After New York State lawmakers went through the trouble of passing a bill that would allow Congress to get its hands on President Donald Trump‘s state tax returns, the president’s supporters said this was a “dangerous precedent” and a politically motivated one. It seems even House Ways and Means Committee Chairman Richard Neal (D-Mass.) agrees that taking advantage of this would cause collateral damage to his party by jeopardizing their case for obtaining Trump’s federal tax returns.
It was Neal who thrice asked Treasury Secretary Steven Mnuchin for Trump’s 2013-2018 tax returns, tax returns of eight Trump-related entities, statements about whether these tax returns are or were ever under audit, statements as to why there was an audit (if there was one), and more. Mnuchin denied the requests, and Neal followed with a subpoena. That was also flouted.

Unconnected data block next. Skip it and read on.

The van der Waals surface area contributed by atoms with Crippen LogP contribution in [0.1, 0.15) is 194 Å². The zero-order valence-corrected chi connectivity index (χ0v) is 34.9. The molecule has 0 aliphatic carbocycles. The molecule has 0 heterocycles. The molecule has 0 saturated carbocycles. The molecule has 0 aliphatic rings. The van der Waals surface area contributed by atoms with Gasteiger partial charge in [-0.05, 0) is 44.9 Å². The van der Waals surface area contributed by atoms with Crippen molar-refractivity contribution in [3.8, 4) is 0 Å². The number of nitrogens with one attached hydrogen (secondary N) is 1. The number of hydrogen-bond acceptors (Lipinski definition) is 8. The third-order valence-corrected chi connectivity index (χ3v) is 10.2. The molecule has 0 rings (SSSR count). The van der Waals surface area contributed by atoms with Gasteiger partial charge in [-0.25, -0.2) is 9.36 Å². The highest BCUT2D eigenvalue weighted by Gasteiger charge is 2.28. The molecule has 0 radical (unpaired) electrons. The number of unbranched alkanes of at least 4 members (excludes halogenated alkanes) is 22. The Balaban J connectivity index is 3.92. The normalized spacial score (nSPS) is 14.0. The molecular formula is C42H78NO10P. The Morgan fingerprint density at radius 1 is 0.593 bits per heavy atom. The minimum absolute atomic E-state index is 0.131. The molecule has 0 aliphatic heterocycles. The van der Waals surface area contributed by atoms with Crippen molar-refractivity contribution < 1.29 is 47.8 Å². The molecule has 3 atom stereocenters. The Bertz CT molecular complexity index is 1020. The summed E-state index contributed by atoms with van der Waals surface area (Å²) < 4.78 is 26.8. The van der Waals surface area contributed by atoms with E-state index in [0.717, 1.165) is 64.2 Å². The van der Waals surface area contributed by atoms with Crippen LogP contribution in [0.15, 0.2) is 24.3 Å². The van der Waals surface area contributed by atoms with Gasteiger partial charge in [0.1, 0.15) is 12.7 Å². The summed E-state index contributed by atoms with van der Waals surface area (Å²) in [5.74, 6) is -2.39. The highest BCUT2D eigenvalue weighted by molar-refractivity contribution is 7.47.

Neal was uniquely empowered to make the requests as chairman of the House Ways and Means Committee, and Neal would be the only Democrat allowed to request Trump’s state tax returns, according to Bloomberg.
Unlike colleagues who have advocated a by-any-means-necessary approach, Neal appears concerned about going there:
Neal has crafted his requests to Mnuchin by citing the need for the Ways and Means Committee to oversee the IRS’s annual audits of the president. He fears that seeking the state returns will weaken that argument.
“We don’t have jurisdiction over New York taxes,” Neal said.
It should be noted that at least one of Neal’s colleagues on the Ways and Means Committee agreed that it makes sense to be patient. “I have high hopes for a victory in the court,” Rep. Judy Chu (D-Calif.) said. “I think we should let that process play out.”
After all, this is a backup plan. In any event, New York Gov. Andrew Cuomo (D) still needs to sign the bill. That is seen as inevitable.
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